The fashion industry contributes heavily to carbon emissions and therefore climate change. It produces highly toxic waste and consumes vast amounts of fossil fuel both in the process of creating the raw materials and during the production phases.
Our wardrobes are full of clothes that we rarely wear. Many of the fast fashion items sent to charity shops cannot be resold as are in such poor condition after only a handful of washes and wears. Charities export excess poor quality clothes to underprivileged countries but many are now refusing to accept donations as it is ruining their own local textile industry and craft. The dirty side of fashion doesn’t end there. When we dispose of clothes they inevitably end up in landfill somewhere around the world with synthetic fabrics and components such as zips taking centuries to biodegrade.
We often purchase clothes because we love the colour, how it looks in a picture, or on someone else. But unless we know what truly makes us feel joyful when we wear it, it is often a short-lived satisfaction. A few wears and you find yourself thinking I’m not sure why I bought this? Or as often happens, we buy something because we really like it at the time but it matches very little in our existing wardrobe and it is too hard to pair and put into an outfit. I see both of these things happen all the time in my one to one consultations.
How do we stop this cycle of buying thinking it’s right for us, only to fall out of love with it long before it has expired its usefulness? How can we resist purchasing more? It’s not just the influence of the fashion marketing machines coaxing us to ‘buy, buy, buy’. If we don’t truly love our purchases, once the initial retail therapy high has worn off, we’ll find ourselves searching for and buying yet more of those feel-good items, uttering the classic line, "I have a wardrobe full of clothes yet still have nothing to wear…" It’s like eating stacks of unhealthy snack foods when what you should do, is take the time and effort to eat a proper balanced, nutritious meal.
Fashion and style are meant to be about personal expression and having fun, not being a slave to making more purchases. Instead of shopping on a whim why not invest in your long-term wardrobe to create several capsule collections that accurately reflects who you are. Clothes and accessories that make you feel good on the inside and look amazing on the outside.
Here are five tips on reducing what you consume and building a wardrobe you love:
1. Before you buy ask yourself how many ways can I already think of wearing it?
If you can’t pair it up in your mind’s eye chances are you won’t be able to do it later either. You need to be able to think of at least two ways of combining it with items you already have. Otherwise, you are in danger of buying something else just to wear with that piece and the cycle continues.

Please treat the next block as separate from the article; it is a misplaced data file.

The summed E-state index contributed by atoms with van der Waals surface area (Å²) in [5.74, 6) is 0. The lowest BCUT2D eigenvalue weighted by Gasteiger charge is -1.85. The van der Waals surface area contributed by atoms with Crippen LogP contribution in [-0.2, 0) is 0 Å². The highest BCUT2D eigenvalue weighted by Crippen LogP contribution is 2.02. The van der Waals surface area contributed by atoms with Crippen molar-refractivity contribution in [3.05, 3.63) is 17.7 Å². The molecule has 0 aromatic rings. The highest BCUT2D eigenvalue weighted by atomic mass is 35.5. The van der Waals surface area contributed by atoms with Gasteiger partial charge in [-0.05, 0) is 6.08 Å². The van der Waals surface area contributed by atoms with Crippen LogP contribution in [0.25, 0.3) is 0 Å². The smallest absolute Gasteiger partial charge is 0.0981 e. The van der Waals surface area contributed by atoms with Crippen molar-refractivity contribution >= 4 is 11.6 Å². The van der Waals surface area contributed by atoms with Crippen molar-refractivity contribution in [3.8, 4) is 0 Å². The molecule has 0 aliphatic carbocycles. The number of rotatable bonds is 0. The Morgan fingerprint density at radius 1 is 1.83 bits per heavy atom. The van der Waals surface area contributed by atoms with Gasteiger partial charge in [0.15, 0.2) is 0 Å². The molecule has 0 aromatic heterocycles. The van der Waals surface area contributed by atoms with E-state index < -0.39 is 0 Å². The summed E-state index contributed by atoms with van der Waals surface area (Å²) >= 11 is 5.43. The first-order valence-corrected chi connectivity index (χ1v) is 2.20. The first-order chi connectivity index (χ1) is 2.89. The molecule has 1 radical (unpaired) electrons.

2. Where will you wear it?
We often make a purchase believing we will be in that situation/environment in the future. If we go on ‘that’ trip, if I lose some weight, if I tone up my arms, if I go on a date with, if I get asked to go out to…so not events or scenarios that are already actually happening in our lives. I’m not saying we can only have purchases that are for immediate use, it’s a balance check. If you are buying clothes for a lifestyle that isn’t your reality then there is a strong chance those clothes are going to go unworn. If they tick the box form Number 1 above then you will work them into your existing lifestyle.
3. A bargain is only a bargain if you actually need it.
Impulse purchases and sale buys, unless you have identified a gap in your wardrobe can become expensive mistakes. If you resist the temptation to buy those discounted or special deal offers with price point being the only driver in the decision-making process, you can save the money instead. Many small ‘cheap’ purchases over a year can add up and enable you to purchase something that is possibly of higher value than you would normally. Now that’s something worth aspiring to! I’ve seen so many things that are hanging in wardrobes waiting to be worn because they haven’t been taken for an essential alteration. Can you afford to alter the bargain purchase, time wise or financially? If the answer is no, it’s no longer a bargain, it’s wasteful.
4. Get to know your own style.
Take the time to work out which styles work best for you. Make your Pinterest style board, at the start of the season, for work, a wedding guest outfit etc. Once you know what you want your overall look to be, then take the time to learn which shapes, styles and colours of garments within that theme are actually best for your unique body and personality. When we know which clothes and accessories work best for us, deciding what to wear becomes much simpler and simply joyful.
5. Plan your purchases ahead of time.
Finally, knowing what is missing from your wardrobe before you go shopping as opposed to shopping hoping to find something to wear. Listing out what you actually need keeps you focused whilst shopping and you are well on your way to reducing the number of clothes you consume. I call it purposeful shopping!
When we make better buying decisions we can all play our part in making fashion more sustainable. Buy right first time, wear with love often.